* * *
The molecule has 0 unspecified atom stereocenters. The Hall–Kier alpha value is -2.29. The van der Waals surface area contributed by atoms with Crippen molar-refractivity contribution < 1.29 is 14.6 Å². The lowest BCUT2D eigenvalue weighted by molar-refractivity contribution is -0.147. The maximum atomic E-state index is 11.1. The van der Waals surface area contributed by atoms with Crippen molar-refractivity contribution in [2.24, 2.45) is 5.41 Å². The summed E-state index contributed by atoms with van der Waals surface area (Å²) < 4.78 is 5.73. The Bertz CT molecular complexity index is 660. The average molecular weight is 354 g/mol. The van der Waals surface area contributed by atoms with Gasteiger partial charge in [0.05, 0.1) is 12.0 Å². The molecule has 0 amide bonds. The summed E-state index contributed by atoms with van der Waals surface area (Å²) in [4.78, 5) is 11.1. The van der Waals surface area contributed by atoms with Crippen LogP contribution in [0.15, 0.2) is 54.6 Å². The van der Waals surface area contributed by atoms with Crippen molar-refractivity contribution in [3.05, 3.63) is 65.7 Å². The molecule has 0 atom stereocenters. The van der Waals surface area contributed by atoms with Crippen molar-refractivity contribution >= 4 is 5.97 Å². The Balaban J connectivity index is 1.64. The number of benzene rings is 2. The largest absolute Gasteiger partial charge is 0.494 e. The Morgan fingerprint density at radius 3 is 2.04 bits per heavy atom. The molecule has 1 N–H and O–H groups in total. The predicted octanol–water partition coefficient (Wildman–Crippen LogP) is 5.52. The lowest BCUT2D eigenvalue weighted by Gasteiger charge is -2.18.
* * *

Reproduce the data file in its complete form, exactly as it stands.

The molecule has 0 unspecified atom stereocenters. The Hall–Kier alpha value is -2.29. The van der Waals surface area contributed by atoms with Crippen molar-refractivity contribution < 1.29 is 14.6 Å². The lowest BCUT2D eigenvalue weighted by molar-refractivity contribution is -0.147. The maximum atomic E-state index is 11.1. The van der Waals surface area contributed by atoms with Crippen molar-refractivity contribution in [2.24, 2.45) is 5.41 Å². The summed E-state index contributed by atoms with van der Waals surface area (Å²) < 4.78 is 5.73. The Bertz CT molecular complexity index is 660. The average molecular weight is 354 g/mol. The van der Waals surface area contributed by atoms with Gasteiger partial charge in [0.05, 0.1) is 12.0 Å². The molecule has 0 amide bonds. The summed E-state index contributed by atoms with van der Waals surface area (Å²) in [4.78, 5) is 11.1. The van der Waals surface area contributed by atoms with Crippen LogP contribution in [0.15, 0.2) is 54.6 Å². The van der Waals surface area contributed by atoms with Crippen molar-refractivity contribution in [3.05, 3.63) is 65.7 Å². The molecule has 0 atom stereocenters. The van der Waals surface area contributed by atoms with Crippen molar-refractivity contribution >= 4 is 5.97 Å². The Balaban J connectivity index is 1.64. The number of benzene rings is 2. The largest absolute Gasteiger partial charge is 0.494 e. The Morgan fingerprint density at radius 3 is 2.04 bits per heavy atom. The molecule has 1 N–H and O–H groups in total. The predicted octanol–water partition coefficient (Wildman–Crippen LogP) is 5.52. The lowest BCUT2D eigenvalue weighted by Gasteiger charge is -2.18.